Once again, Elon Musk is in the middle of a controversy of his own making. And he may be testing investors' patience.
Over the weekend, the tech entrepreneur caught flak for tweeting an unfounded accusation that one of the cavers who helped rescue 12 boys from a Thai cave is a pedophile. He has since deleted the tweet.
The Tesla CEO made the comment at a precarious time for the company, which has struggled to bring the Model 3, its mainstream vehicle, to market. Bottlenecks have severely delayed the delivery timeline Musk promised for the Model 3, and Tesla may need to raise more money from investors soon to avoid a cash crunch.
Musk's comments could dissuade shoppers from buying a Tesla, said Rebecca Lindland, an analyst with Kelly Blue Book. That could hurt sales, and ultimately anger investors.
"When you're looking to expand the appeal of your product beyond innovators themselves, beyond early adopters ... you've got to be careful," said Lindland. "You've got to start acting like a CEO."
A big, public company like Tesla isn't only valued by its earnings but also the behavior of the chairman and CEO, Lindland noted.
Musk is "not showing the kind of discipline of someone going to manufacture hundreds of thousands of cars," said Brian Tierney, CEO of Brian Communications.
Tierney said someone close to Musk should tell him: "Put down the phone, let's just focus."
Musk, an outspoken CEO, has criticized the press and jeered analysts. But accusing someone of pedophilia "seems over the top, even for him," said Bryan Reber, head of the department of advertising and public relations at the University of Georgia's college of journalism and mass communication.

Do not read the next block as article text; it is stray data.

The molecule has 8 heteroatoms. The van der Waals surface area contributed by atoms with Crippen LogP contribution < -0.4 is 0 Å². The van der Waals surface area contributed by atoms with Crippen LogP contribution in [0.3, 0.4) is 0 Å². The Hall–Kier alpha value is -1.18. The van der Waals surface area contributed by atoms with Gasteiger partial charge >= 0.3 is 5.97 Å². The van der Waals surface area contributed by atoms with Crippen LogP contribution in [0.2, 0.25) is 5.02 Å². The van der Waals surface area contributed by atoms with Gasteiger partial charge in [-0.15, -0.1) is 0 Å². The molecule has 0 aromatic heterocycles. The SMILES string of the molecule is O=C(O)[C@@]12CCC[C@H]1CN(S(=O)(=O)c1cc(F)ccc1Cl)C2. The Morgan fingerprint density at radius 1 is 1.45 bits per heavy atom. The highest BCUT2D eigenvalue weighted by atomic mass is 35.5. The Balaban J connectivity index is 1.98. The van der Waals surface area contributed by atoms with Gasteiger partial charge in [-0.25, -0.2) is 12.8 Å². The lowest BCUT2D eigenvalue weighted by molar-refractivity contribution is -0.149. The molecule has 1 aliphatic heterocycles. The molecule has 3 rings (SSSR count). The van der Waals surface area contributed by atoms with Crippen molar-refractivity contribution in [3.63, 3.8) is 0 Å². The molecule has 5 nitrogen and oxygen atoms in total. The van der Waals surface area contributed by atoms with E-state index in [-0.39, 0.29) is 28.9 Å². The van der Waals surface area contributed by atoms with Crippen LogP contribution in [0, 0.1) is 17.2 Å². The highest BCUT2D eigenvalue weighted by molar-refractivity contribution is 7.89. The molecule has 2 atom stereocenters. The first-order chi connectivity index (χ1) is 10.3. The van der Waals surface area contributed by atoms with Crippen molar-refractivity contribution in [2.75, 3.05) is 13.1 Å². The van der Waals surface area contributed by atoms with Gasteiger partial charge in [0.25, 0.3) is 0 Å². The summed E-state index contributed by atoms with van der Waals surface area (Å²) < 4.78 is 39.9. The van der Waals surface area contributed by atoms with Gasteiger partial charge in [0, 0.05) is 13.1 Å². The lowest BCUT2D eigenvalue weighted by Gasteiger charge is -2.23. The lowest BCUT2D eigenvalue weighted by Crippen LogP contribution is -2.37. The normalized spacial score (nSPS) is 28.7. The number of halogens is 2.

Spokesmen for Tesla and Musk's other companies, SpaceX and Boring Co., did not respond to requests for comment.
The latest controversy began when the caver, Vernon Unsworth, criticized Musk's attempt to help save the stranded boys with a "kid-size submarine." Many of Musk's supporters admire his desire to solve complicated problems. But that quality can work against him.
"He is attracted to problem-solving and yet, at the same time, he's distracted from problems that aren't yet solved in his own company," Lindland said.
Just last week, one of Tesla's biggest investors called for the CEO to stay out of trouble.
"We think a time of quiet and peace is what is needed to work through these [production] issues," James Anderson, a partner at Tesla's fourth largest investor, Baillie Gifford & Co., said in a Bloomberg Television interview on Wednesday.
"I think that it would be good to just concentrate on the core task," he added.
Anderson told the Guardian that he plans to talk to Musk this week about the latest controversy. Anderson declined to comment for this story through a spokesperson.
Shares of the company slumped 3.5% on Monday. But the small dip probably isn't enough to scare investors away, said Reber. "They've been pretty loyal ... I suspect it's going to take a pretty dramatic drop," to change that.
Ronn Torossian, CEO of the public relations agency 5WPR, thinks the controversy will blow over.
"He's lashed out before, this isn't the fist time," Torossian said of Musk. "A week from now, people won't remember this."
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